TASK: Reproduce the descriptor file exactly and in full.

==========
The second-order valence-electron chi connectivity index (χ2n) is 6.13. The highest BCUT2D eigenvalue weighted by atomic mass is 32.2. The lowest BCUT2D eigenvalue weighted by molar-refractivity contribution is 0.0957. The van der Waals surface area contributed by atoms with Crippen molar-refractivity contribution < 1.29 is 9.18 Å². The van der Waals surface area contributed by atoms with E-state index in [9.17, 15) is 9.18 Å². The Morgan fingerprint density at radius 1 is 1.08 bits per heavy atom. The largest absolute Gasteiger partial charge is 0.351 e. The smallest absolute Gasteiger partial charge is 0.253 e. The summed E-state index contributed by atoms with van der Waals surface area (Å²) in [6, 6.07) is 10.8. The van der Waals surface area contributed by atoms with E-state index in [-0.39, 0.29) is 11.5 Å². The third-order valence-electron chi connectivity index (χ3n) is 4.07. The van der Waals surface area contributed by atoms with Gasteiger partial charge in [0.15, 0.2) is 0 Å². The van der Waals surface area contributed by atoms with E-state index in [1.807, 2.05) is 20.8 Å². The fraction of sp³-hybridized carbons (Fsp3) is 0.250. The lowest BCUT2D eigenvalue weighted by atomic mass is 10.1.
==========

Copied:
The second-order valence-electron chi connectivity index (χ2n) is 6.13. The highest BCUT2D eigenvalue weighted by atomic mass is 32.2. The lowest BCUT2D eigenvalue weighted by molar-refractivity contribution is 0.0957. The van der Waals surface area contributed by atoms with Crippen molar-refractivity contribution < 1.29 is 9.18 Å². The van der Waals surface area contributed by atoms with E-state index in [9.17, 15) is 9.18 Å². The Morgan fingerprint density at radius 1 is 1.08 bits per heavy atom. The largest absolute Gasteiger partial charge is 0.351 e. The smallest absolute Gasteiger partial charge is 0.253 e. The summed E-state index contributed by atoms with van der Waals surface area (Å²) in [6, 6.07) is 10.8. The van der Waals surface area contributed by atoms with E-state index in [-0.39, 0.29) is 11.5 Å². The third-order valence-electron chi connectivity index (χ3n) is 4.07. The van der Waals surface area contributed by atoms with Gasteiger partial charge in [0.15, 0.2) is 0 Å². The van der Waals surface area contributed by atoms with E-state index in [1.807, 2.05) is 20.8 Å². The fraction of sp³-hybridized carbons (Fsp3) is 0.250. The lowest BCUT2D eigenvalue weighted by atomic mass is 10.1.